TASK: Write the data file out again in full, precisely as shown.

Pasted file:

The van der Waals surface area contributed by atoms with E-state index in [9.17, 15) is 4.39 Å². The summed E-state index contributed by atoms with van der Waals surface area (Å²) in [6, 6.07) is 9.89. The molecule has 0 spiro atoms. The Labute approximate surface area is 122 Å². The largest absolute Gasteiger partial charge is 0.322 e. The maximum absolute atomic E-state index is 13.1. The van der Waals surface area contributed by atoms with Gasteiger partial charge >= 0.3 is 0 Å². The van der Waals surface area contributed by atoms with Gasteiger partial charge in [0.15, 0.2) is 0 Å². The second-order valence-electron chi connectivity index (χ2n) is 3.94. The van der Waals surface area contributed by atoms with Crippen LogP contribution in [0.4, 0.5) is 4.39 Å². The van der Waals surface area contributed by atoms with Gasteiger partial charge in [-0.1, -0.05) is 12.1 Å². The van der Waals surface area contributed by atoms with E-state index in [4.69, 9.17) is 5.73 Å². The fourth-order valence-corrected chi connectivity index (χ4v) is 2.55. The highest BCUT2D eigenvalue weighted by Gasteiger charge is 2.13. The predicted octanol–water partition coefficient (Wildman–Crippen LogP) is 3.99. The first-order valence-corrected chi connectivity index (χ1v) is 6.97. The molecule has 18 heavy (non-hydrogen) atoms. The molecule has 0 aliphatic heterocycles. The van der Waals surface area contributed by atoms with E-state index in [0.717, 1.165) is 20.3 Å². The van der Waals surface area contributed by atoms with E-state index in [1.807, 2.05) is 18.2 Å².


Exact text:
The van der Waals surface area contributed by atoms with E-state index in [9.17, 15) is 4.39 Å². The summed E-state index contributed by atoms with van der Waals surface area (Å²) in [6, 6.07) is 9.89. The molecule has 0 spiro atoms. The Labute approximate surface area is 122 Å². The largest absolute Gasteiger partial charge is 0.322 e. The maximum absolute atomic E-state index is 13.1. The van der Waals surface area contributed by atoms with Gasteiger partial charge >= 0.3 is 0 Å². The van der Waals surface area contributed by atoms with Gasteiger partial charge in [0.15, 0.2) is 0 Å². The second-order valence-electron chi connectivity index (χ2n) is 3.94. The van der Waals surface area contributed by atoms with Crippen LogP contribution in [0.4, 0.5) is 4.39 Å². The van der Waals surface area contributed by atoms with Gasteiger partial charge in [-0.1, -0.05) is 12.1 Å². The van der Waals surface area contributed by atoms with E-state index in [4.69, 9.17) is 5.73 Å². The fourth-order valence-corrected chi connectivity index (χ4v) is 2.55. The highest BCUT2D eigenvalue weighted by Gasteiger charge is 2.13. The predicted octanol–water partition coefficient (Wildman–Crippen LogP) is 3.99. The first-order valence-corrected chi connectivity index (χ1v) is 6.97. The molecule has 18 heavy (non-hydrogen) atoms. The molecule has 0 aliphatic heterocycles. The van der Waals surface area contributed by atoms with E-state index in [0.717, 1.165) is 20.3 Å². The van der Waals surface area contributed by atoms with E-state index in [1.807, 2.05) is 18.2 Å².